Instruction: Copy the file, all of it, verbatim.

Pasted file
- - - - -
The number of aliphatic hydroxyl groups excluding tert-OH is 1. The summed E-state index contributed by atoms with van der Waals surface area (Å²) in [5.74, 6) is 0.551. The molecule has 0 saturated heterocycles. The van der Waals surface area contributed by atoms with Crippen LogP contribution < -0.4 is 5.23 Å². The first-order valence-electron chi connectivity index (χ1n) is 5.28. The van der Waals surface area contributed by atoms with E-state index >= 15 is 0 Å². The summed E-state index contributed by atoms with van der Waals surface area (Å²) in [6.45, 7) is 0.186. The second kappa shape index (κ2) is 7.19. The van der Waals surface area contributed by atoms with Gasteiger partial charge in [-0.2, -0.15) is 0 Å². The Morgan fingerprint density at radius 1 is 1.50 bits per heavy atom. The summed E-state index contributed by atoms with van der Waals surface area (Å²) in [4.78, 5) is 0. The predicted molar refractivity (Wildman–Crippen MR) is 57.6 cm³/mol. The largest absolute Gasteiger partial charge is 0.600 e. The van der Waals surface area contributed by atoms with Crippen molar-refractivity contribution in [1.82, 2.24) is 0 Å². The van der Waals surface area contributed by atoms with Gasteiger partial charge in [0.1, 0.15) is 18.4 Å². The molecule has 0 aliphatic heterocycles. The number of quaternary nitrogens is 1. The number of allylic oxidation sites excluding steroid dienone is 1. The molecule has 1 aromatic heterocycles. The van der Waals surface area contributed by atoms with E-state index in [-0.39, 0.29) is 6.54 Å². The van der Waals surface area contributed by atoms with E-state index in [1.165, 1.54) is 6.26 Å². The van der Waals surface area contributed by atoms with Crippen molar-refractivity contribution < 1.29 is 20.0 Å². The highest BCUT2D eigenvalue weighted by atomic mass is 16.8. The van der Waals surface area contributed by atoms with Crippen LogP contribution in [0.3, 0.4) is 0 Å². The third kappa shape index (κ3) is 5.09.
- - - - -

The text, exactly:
The number of aliphatic hydroxyl groups excluding tert-OH is 1. The summed E-state index contributed by atoms with van der Waals surface area (Å²) in [5.74, 6) is 0.551. The molecule has 0 saturated heterocycles. The van der Waals surface area contributed by atoms with Crippen LogP contribution < -0.4 is 5.23 Å². The first-order valence-electron chi connectivity index (χ1n) is 5.28. The van der Waals surface area contributed by atoms with E-state index >= 15 is 0 Å². The summed E-state index contributed by atoms with van der Waals surface area (Å²) in [6.45, 7) is 0.186. The second kappa shape index (κ2) is 7.19. The van der Waals surface area contributed by atoms with Gasteiger partial charge in [-0.2, -0.15) is 0 Å². The Morgan fingerprint density at radius 1 is 1.50 bits per heavy atom. The summed E-state index contributed by atoms with van der Waals surface area (Å²) in [4.78, 5) is 0. The predicted molar refractivity (Wildman–Crippen MR) is 57.6 cm³/mol. The largest absolute Gasteiger partial charge is 0.600 e. The van der Waals surface area contributed by atoms with Crippen molar-refractivity contribution in [1.82, 2.24) is 0 Å². The van der Waals surface area contributed by atoms with Gasteiger partial charge in [0.1, 0.15) is 18.4 Å². The molecule has 0 aliphatic heterocycles. The number of quaternary nitrogens is 1. The number of allylic oxidation sites excluding steroid dienone is 1. The molecule has 1 aromatic heterocycles. The van der Waals surface area contributed by atoms with E-state index in [-0.39, 0.29) is 6.54 Å². The van der Waals surface area contributed by atoms with E-state index in [1.165, 1.54) is 6.26 Å². The van der Waals surface area contributed by atoms with Crippen molar-refractivity contribution < 1.29 is 20.0 Å². The highest BCUT2D eigenvalue weighted by atomic mass is 16.8. The van der Waals surface area contributed by atoms with Crippen LogP contribution in [0.3, 0.4) is 0 Å². The third kappa shape index (κ3) is 5.09.